Passenger Trains Repurposed to Deliver Parcels into City Centres

High-speed parcel deliveries to city centres will soon be made by converted passenger trains.

Orion logistics train on test run to Euston station

At Euston station this week, Network Rail and distribution firm Orion showcased the concept with a Class 319 passenger train that has been converted to a Class 76.

The train has been fully re-fitted for logistics use and can accommodate roll cages, pallets and other customer-identified vessels or containers, and each carriage can fit approximately the same amount of goods as one articulated lorry.

It’s now also a bi-mode train with diesel engines, which allows it to use both electrified and non-electrified routes.

As well as faster delivery times – travelling up to 100mph, twice the average speed as road traffic – the converted trains are cleaner than air and road haulage, can access city centres unlike larger scale rail freight or air, and are easy to load and unload on to modes of transport for the first and last mile of delivery.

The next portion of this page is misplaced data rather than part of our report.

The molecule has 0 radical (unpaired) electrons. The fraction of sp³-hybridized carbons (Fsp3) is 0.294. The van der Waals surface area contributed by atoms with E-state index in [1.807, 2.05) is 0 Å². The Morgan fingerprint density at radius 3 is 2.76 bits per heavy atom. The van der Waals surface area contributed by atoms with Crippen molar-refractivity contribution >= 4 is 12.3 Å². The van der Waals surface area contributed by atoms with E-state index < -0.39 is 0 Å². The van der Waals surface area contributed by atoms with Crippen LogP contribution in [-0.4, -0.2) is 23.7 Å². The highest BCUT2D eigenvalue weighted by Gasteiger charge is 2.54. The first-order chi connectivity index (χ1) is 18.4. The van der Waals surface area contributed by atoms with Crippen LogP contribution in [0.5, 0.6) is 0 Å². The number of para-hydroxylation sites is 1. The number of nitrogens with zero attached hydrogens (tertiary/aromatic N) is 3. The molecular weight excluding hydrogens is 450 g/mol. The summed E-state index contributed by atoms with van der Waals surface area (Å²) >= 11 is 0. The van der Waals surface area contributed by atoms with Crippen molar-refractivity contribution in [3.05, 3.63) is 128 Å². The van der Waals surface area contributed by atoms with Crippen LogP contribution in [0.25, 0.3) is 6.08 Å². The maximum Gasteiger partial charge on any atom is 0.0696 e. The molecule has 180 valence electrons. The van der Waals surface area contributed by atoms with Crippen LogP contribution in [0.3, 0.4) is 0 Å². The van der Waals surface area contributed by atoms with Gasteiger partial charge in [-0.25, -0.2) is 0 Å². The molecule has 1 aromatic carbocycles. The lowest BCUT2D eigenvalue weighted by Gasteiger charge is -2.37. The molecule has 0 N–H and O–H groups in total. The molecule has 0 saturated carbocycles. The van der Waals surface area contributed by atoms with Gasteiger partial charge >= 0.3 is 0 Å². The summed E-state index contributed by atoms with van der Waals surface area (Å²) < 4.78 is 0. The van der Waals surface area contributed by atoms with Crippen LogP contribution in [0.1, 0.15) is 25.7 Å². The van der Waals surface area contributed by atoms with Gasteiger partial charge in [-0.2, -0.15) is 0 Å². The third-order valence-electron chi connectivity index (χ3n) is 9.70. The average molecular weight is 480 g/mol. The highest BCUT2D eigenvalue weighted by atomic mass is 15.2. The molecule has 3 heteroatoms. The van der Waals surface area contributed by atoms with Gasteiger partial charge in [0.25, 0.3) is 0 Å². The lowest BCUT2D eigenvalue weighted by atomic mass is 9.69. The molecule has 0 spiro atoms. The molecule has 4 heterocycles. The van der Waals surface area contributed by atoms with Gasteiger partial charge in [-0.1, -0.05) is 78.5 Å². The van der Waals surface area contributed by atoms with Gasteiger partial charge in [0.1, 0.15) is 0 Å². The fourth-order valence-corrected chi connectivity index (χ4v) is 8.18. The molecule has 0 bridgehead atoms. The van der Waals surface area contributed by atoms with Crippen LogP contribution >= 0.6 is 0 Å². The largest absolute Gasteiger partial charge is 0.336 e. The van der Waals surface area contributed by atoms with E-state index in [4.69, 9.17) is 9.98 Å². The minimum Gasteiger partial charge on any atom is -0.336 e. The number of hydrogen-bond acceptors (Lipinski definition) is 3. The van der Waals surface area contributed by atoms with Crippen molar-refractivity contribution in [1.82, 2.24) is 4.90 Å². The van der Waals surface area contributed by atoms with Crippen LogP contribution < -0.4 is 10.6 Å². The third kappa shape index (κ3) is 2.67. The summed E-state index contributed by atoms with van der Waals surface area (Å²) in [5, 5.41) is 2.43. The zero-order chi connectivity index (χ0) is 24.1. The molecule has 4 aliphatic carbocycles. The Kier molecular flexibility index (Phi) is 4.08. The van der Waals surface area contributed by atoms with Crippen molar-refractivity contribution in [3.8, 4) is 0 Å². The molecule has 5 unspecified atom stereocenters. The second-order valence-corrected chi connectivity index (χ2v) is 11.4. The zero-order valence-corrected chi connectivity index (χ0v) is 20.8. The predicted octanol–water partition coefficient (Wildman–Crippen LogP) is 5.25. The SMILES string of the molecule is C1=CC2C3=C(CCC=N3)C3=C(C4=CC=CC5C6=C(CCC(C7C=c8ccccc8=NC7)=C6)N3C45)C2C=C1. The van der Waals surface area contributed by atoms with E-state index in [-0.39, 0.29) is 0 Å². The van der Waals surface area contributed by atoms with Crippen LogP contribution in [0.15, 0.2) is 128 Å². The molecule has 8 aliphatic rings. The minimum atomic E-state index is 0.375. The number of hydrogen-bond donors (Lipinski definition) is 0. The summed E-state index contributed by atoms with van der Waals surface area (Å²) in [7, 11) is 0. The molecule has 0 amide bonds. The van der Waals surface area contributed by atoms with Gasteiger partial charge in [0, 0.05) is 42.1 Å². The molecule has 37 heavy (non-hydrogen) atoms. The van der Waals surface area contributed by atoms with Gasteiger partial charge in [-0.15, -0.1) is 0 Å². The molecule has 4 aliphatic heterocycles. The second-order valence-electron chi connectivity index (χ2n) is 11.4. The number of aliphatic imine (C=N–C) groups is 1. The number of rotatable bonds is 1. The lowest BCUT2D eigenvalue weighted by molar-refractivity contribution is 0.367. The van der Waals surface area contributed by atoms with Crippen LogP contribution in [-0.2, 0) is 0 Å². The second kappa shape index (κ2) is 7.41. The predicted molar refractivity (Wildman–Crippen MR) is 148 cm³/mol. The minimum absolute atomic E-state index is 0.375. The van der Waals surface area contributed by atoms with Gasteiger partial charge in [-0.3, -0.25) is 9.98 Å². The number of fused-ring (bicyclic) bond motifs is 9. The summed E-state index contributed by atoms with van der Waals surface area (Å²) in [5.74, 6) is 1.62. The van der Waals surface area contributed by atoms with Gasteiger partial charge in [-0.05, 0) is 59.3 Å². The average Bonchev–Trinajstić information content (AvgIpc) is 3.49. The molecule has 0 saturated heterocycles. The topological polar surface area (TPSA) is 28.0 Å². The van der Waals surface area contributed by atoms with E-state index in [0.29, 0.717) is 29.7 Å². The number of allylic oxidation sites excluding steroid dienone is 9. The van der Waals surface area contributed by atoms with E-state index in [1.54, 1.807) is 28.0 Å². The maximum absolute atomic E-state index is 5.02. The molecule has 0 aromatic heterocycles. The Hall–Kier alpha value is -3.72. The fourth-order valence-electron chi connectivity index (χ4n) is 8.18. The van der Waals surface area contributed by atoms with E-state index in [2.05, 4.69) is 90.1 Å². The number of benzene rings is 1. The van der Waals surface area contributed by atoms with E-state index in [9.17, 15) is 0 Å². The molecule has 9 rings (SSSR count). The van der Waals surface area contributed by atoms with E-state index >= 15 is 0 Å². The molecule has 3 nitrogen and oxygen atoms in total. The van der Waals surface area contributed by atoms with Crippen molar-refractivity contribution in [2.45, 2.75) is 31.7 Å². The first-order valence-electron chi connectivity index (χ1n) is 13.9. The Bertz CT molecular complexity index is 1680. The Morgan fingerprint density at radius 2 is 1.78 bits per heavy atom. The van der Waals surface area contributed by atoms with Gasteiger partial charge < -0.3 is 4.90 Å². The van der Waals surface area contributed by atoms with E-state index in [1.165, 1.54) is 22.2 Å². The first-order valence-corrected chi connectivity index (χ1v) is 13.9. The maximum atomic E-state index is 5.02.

Karl Watts, Chief Executive Officer for Orion, said:

“(This) represents a revolution in the way we deliver goods into city centres. Using converted, electrically powered passenger trains, Orion is able to deliver goods into terminal and other principal railway stations where electric road vehicles complete the final mile transportation into city centres.

“The shift from road to rail transportation delivers economic, environmental and social benefits. Each 8-car train removes 24 diesel-powered vans from our roads thereby reducing congestion, lowering carbon emissions and improving inner city air quality.”

 

Some of the UK’s largest parcel carriers have expressed interest in the new high-speed logistics service using the converted trains.

The first service will start running later this year between the Midlands and Scotland, with more routes planned for 2022.

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